TIME Is Love is a moody, sexy and sultry play from the pen of Che Walker – who also skilfully directs. It fizzes along at a rapid-fire pace, helped by some mighty fine performances from a young and vibrant cast. Leading from the front is Sheila Atim (Girl From The North Country) who shines brilliantly throughout. Yes, moodily and sultrily.
Set in California and flitting between 2016 and the present, it centres on the stormy relationship between Blaz (Gabriel Akuwudike) and Havana (Jessica Ledon). A partnership thrown into turmoil by Blaz’s imprisonment (in 2016) for a crime for which he took the hit while his long-standing friend Karl (Benjamin Crawley) escaped detection despite the probing of Seamus (Cary Crankson), a somewhat seedy policeman who seems more interested in satisfying his own enormous carnal needs than getting criminals off the streets of Los Angeles.
The repercussions of Blaz’s imprisonment are as significant as seismic activity on the Saint Andreas Fault as Havana falls for Seamus’s charms while Blaz is banged up, angering Karl in the process. Is Karl secretly in love with Blaz? The relationships between Karl and Blaz, Karl and Havana – and of course Blaz and Havana – are all impacted. As indeed along the way are those between Atim’s Rosa (a local lap dancer who knows everyone and has a mighty big heart) and Seamus (yes, he just can’t stop himself), Rosa and Blaz (he turns to her after Havana’s philandering) and Rosa and Havana (long-standing friends).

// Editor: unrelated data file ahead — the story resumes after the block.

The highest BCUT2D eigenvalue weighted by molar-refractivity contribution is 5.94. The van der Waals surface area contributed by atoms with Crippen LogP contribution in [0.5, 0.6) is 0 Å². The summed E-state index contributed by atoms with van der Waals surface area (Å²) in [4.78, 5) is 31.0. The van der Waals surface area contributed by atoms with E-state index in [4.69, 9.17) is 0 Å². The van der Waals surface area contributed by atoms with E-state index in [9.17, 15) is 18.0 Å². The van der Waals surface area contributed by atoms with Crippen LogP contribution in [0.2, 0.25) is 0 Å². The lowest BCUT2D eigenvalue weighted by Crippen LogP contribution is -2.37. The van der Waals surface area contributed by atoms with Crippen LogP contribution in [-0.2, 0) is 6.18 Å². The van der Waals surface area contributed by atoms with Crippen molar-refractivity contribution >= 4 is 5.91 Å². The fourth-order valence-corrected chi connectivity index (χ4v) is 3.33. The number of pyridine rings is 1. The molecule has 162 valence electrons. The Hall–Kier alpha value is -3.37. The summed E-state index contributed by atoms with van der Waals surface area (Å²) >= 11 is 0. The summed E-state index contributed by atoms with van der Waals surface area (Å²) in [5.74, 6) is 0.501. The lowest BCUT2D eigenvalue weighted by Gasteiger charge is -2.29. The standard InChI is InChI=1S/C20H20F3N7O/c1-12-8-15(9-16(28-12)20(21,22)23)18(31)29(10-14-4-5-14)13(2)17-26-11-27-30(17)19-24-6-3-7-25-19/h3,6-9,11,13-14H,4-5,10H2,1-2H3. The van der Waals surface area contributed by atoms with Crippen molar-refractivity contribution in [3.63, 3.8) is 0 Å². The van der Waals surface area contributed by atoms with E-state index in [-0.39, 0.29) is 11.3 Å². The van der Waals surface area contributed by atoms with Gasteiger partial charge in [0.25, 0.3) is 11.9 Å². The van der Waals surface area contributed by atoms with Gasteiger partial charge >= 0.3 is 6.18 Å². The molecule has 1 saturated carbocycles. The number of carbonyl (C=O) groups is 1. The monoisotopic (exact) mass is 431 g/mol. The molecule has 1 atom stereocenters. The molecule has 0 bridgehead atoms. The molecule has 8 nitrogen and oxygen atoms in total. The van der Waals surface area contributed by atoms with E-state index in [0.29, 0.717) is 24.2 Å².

Quite a ménage a cinq. For good measure, Walker also throws sex worker Serena (a super cameo from Sasha Frost) into the melting pot – as it turns out a former school acquaintance of Blaz’s who is prone to dreaming about pterodactyls flying over Los Angeles. What is she on?
Will it all get rather messy when Blaz gets out of prison or will he be a reformed individual? I think you probably know the answer.
The play’s sensuality is ratcheted up a notch or three by some intimate background videos (Chai Rolfe) that support the various couplings (beautifully choreographed by Jonny Vieco). The music, composed by Atim, is also somewhat mesmerising and entrancing.
Visually, it is all rather attractive and engaging. Whether the regular digressions into Spanish work add to the play is open to question although the actors cope with the language switch effortlessly. As for the central message I am not sure there is one other than confirming what we know already – namely that the inclination to cheat on those we love is never far away. Betrayal and love, constant bed partners.
Yet Time Is Love brims with Latino zest. Theatre’s version of Pisco Sour.
Time Is Love runs at the Finborough Theatre, Chelsea, London until January 26.